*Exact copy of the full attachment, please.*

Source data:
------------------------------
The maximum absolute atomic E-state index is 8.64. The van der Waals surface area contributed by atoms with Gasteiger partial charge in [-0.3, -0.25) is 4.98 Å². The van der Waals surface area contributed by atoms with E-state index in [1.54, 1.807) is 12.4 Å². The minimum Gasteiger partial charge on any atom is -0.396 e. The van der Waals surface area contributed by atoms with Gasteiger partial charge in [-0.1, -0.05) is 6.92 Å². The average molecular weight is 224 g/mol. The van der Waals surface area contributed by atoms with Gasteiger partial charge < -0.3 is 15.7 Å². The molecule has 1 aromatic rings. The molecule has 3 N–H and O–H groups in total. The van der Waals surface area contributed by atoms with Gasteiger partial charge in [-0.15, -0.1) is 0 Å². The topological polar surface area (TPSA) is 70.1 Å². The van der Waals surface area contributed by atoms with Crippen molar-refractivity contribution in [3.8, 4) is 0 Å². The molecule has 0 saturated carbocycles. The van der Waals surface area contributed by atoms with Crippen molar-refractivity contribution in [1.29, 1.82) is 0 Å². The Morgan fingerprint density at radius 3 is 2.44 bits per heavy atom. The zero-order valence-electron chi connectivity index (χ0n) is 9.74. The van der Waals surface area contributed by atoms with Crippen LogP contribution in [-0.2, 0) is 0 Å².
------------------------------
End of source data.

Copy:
The maximum absolute atomic E-state index is 8.64. The van der Waals surface area contributed by atoms with Gasteiger partial charge in [-0.3, -0.25) is 4.98 Å². The van der Waals surface area contributed by atoms with E-state index in [1.54, 1.807) is 12.4 Å². The minimum Gasteiger partial charge on any atom is -0.396 e. The van der Waals surface area contributed by atoms with Gasteiger partial charge in [-0.1, -0.05) is 6.92 Å². The average molecular weight is 224 g/mol. The van der Waals surface area contributed by atoms with Gasteiger partial charge < -0.3 is 15.7 Å². The molecule has 1 aromatic rings. The molecule has 3 N–H and O–H groups in total. The van der Waals surface area contributed by atoms with Gasteiger partial charge in [-0.15, -0.1) is 0 Å². The topological polar surface area (TPSA) is 70.1 Å². The van der Waals surface area contributed by atoms with Crippen molar-refractivity contribution in [3.8, 4) is 0 Å². The molecule has 0 saturated carbocycles. The van der Waals surface area contributed by atoms with Crippen molar-refractivity contribution in [1.29, 1.82) is 0 Å². The Morgan fingerprint density at radius 3 is 2.44 bits per heavy atom. The zero-order valence-electron chi connectivity index (χ0n) is 9.74. The van der Waals surface area contributed by atoms with Crippen LogP contribution in [-0.2, 0) is 0 Å².